Some of these students may be obviously identifiable as being from another group. They may wear special clothing or have names that alert us to their “different from us” status and remind us that we might need to widen our expectations to make sure those students are accepted for who they are, not for whom we might be able to make them. But there are many others who do not come with convenient or obvious labels. They may not even be able to articulate to themselves what it is that makes them “different,” but they certainly experience the effects differentness brings in a system that by and large values conformity.
Luckily our job is to provide them with the environment from which they can acquire language—and no matter what culture or background or gender or sexual orientation or race or nationality or neurotype, every person with normal hearing and brain function acquires language in precisely the same way, through comprehended input. Focusing on making the language they hear and read language that they can understand is what will drive acquisition in these students, not making their affect positive (in the sense of their appearance or surface reactions).
That is not to say that we want to completely abandon any efforts to foster happiness, relaxation, or at least a lack of generalized anxiety in our students. Of course we want to do that, because these are the actual emotions, not the surface manifestations of internal emotions that we cannot judge (and for which students often do not have adequate descriptions or awareness of themselves). We cannot in fact change a student’s internal emotions, but we can provide an absence of conditions that we know will tend to produce negative emotions. And best of all, it’s not hard to do.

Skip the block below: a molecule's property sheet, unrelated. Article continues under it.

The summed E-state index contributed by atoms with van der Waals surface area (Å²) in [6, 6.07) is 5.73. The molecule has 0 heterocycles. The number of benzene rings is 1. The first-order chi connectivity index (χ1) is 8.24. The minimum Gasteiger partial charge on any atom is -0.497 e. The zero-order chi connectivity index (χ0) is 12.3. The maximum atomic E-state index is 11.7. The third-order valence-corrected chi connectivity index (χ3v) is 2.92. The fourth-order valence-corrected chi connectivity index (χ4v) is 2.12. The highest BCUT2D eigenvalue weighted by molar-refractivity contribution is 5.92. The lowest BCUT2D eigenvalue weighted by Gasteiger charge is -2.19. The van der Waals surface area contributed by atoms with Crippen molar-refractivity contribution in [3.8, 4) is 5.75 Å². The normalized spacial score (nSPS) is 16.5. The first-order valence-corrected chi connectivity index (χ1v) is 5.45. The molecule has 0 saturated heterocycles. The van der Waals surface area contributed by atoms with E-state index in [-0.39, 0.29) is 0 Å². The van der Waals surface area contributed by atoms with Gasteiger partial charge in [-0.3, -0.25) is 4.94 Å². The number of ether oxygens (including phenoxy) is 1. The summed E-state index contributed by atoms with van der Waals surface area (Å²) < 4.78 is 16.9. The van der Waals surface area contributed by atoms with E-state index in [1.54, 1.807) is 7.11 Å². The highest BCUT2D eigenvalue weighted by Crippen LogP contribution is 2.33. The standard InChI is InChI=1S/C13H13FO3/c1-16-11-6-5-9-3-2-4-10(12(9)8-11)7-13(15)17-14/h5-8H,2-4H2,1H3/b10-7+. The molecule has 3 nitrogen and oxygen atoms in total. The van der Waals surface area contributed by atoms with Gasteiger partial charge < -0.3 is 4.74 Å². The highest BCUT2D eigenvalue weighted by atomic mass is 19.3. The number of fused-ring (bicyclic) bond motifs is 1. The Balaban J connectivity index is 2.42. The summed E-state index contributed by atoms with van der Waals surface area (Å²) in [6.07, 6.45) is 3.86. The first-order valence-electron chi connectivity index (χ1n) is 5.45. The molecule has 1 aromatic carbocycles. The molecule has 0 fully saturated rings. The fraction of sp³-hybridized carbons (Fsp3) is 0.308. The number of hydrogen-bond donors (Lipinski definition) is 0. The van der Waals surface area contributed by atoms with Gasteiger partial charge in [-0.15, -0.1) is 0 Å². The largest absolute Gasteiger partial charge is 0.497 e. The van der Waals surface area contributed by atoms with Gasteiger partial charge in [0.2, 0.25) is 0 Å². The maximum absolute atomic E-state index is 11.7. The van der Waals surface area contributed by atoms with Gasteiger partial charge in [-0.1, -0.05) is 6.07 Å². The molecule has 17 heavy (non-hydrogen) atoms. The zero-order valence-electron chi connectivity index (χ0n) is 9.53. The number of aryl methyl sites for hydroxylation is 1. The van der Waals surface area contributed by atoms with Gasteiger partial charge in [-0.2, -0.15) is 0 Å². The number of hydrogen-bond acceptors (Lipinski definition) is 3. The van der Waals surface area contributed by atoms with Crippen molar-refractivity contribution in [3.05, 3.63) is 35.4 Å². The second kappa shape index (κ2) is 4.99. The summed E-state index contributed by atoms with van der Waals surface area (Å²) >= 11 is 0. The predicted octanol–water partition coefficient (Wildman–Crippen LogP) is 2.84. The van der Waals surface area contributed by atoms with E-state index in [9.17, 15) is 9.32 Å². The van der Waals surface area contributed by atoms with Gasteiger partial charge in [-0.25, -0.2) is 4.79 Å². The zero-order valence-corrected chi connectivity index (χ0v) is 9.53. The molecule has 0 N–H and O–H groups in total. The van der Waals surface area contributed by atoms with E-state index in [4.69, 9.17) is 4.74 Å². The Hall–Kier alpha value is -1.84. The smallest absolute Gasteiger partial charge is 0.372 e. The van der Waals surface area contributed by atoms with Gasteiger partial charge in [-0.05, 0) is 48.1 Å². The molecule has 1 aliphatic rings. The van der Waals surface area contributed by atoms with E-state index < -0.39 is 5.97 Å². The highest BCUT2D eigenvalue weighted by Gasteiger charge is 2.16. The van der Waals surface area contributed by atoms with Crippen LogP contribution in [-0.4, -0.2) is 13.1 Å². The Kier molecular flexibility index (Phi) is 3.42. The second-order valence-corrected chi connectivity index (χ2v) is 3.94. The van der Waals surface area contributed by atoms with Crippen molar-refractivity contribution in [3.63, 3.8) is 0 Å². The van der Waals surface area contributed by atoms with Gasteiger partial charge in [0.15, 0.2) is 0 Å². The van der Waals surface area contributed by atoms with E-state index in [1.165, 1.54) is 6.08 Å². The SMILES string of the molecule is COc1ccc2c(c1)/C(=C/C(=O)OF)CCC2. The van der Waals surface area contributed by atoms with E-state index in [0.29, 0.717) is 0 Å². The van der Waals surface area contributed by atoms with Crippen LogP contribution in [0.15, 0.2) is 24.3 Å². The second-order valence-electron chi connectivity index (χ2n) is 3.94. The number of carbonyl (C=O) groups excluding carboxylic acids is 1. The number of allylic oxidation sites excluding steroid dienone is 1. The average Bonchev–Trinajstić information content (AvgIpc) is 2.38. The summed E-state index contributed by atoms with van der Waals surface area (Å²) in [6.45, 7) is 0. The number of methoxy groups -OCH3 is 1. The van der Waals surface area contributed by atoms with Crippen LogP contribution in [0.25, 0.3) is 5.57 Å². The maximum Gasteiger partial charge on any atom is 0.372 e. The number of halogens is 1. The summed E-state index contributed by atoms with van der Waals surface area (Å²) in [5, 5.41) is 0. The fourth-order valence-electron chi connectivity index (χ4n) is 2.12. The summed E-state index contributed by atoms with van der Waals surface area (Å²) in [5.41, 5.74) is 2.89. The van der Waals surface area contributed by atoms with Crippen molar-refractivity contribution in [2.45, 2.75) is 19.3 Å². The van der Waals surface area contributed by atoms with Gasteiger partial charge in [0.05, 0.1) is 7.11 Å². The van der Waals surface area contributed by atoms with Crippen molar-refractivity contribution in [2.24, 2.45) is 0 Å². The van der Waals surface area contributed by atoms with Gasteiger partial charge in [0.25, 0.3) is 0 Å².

Stop worrying about the details. Respond to the content of student messages, not to the form of those messages. There are many studies that show that error correction during speech doesn’t work and in fact tends to make students anxious and hesitant to speak. If they’re worried about being dinged for a wrong verb form, they’re experiencing those negative internal emotions we’re trying to get rid of.
Be accepting. Remember that today’s classroom populations are incredibly diverse, and that you will not always be able to identify a student from a particular culture, background, experience, or neurotype just by looking. Nor will the school necessarily inform you. It’s up to the teacher to always tread lightly and respectfully and model acceptance for everyone in the class.Focus on acquisition. Stop trying to change the external affect of students. Realize that what you see on the outside may—or may not—be what’s going on in the student’s head or heart. We can input all kinds of lessons, examples, and classroom rules, but the only thing we can truly guarantee will work without fail on every human being is Comprehensible Input.
Terry Waltz can get herself into trouble in a dozen or so languages and back out of trouble again (with luck) in three. You can find more of her writings on CI at terrywaltz.com.